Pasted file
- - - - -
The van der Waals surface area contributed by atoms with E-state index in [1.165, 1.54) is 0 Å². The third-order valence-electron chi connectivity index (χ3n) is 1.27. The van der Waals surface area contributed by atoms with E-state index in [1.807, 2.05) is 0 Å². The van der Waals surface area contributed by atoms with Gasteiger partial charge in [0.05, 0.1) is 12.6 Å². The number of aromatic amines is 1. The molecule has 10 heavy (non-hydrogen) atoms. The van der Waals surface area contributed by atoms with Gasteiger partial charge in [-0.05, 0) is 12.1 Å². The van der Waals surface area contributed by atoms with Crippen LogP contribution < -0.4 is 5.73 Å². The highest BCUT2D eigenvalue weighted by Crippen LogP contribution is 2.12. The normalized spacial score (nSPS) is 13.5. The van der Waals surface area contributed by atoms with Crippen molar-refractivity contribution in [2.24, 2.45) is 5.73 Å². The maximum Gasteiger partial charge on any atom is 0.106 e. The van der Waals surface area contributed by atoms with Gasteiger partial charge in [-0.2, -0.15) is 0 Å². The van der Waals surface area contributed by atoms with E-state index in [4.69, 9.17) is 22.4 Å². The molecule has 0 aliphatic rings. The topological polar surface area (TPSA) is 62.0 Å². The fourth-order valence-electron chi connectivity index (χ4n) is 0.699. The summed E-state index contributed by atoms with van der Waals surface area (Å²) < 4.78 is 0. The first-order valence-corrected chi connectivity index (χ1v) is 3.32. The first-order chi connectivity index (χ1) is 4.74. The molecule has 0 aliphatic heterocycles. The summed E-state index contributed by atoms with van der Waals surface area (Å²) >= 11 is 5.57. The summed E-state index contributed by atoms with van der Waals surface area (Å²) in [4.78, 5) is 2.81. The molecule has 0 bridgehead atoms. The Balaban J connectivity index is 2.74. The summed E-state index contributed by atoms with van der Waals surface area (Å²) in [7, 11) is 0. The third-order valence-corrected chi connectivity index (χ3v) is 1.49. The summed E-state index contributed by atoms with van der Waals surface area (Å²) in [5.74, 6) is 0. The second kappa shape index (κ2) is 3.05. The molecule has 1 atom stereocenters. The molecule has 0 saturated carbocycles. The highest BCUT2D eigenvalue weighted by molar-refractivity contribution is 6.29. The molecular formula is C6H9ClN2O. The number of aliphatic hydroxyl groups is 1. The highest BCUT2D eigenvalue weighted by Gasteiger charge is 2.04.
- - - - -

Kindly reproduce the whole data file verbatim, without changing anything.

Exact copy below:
The van der Waals surface area contributed by atoms with E-state index in [1.165, 1.54) is 0 Å². The third-order valence-electron chi connectivity index (χ3n) is 1.27. The van der Waals surface area contributed by atoms with E-state index in [1.807, 2.05) is 0 Å². The van der Waals surface area contributed by atoms with Gasteiger partial charge in [0.05, 0.1) is 12.6 Å². The number of aromatic amines is 1. The molecule has 10 heavy (non-hydrogen) atoms. The van der Waals surface area contributed by atoms with Gasteiger partial charge in [-0.05, 0) is 12.1 Å². The van der Waals surface area contributed by atoms with Crippen LogP contribution < -0.4 is 5.73 Å². The highest BCUT2D eigenvalue weighted by Crippen LogP contribution is 2.12. The normalized spacial score (nSPS) is 13.5. The van der Waals surface area contributed by atoms with Crippen molar-refractivity contribution in [2.24, 2.45) is 5.73 Å². The maximum Gasteiger partial charge on any atom is 0.106 e. The van der Waals surface area contributed by atoms with Gasteiger partial charge in [-0.2, -0.15) is 0 Å². The van der Waals surface area contributed by atoms with E-state index in [4.69, 9.17) is 22.4 Å². The molecule has 0 aliphatic rings. The topological polar surface area (TPSA) is 62.0 Å². The fourth-order valence-electron chi connectivity index (χ4n) is 0.699. The summed E-state index contributed by atoms with van der Waals surface area (Å²) < 4.78 is 0. The first-order valence-corrected chi connectivity index (χ1v) is 3.32. The first-order chi connectivity index (χ1) is 4.74. The molecule has 0 aliphatic heterocycles. The summed E-state index contributed by atoms with van der Waals surface area (Å²) >= 11 is 5.57. The summed E-state index contributed by atoms with van der Waals surface area (Å²) in [4.78, 5) is 2.81. The molecule has 0 bridgehead atoms. The Balaban J connectivity index is 2.74. The summed E-state index contributed by atoms with van der Waals surface area (Å²) in [7, 11) is 0. The third-order valence-corrected chi connectivity index (χ3v) is 1.49. The summed E-state index contributed by atoms with van der Waals surface area (Å²) in [5.74, 6) is 0. The second kappa shape index (κ2) is 3.05. The molecule has 1 atom stereocenters. The molecule has 0 saturated carbocycles. The highest BCUT2D eigenvalue weighted by molar-refractivity contribution is 6.29. The molecular formula is C6H9ClN2O. The number of aliphatic hydroxyl groups is 1. The highest BCUT2D eigenvalue weighted by Gasteiger charge is 2.04.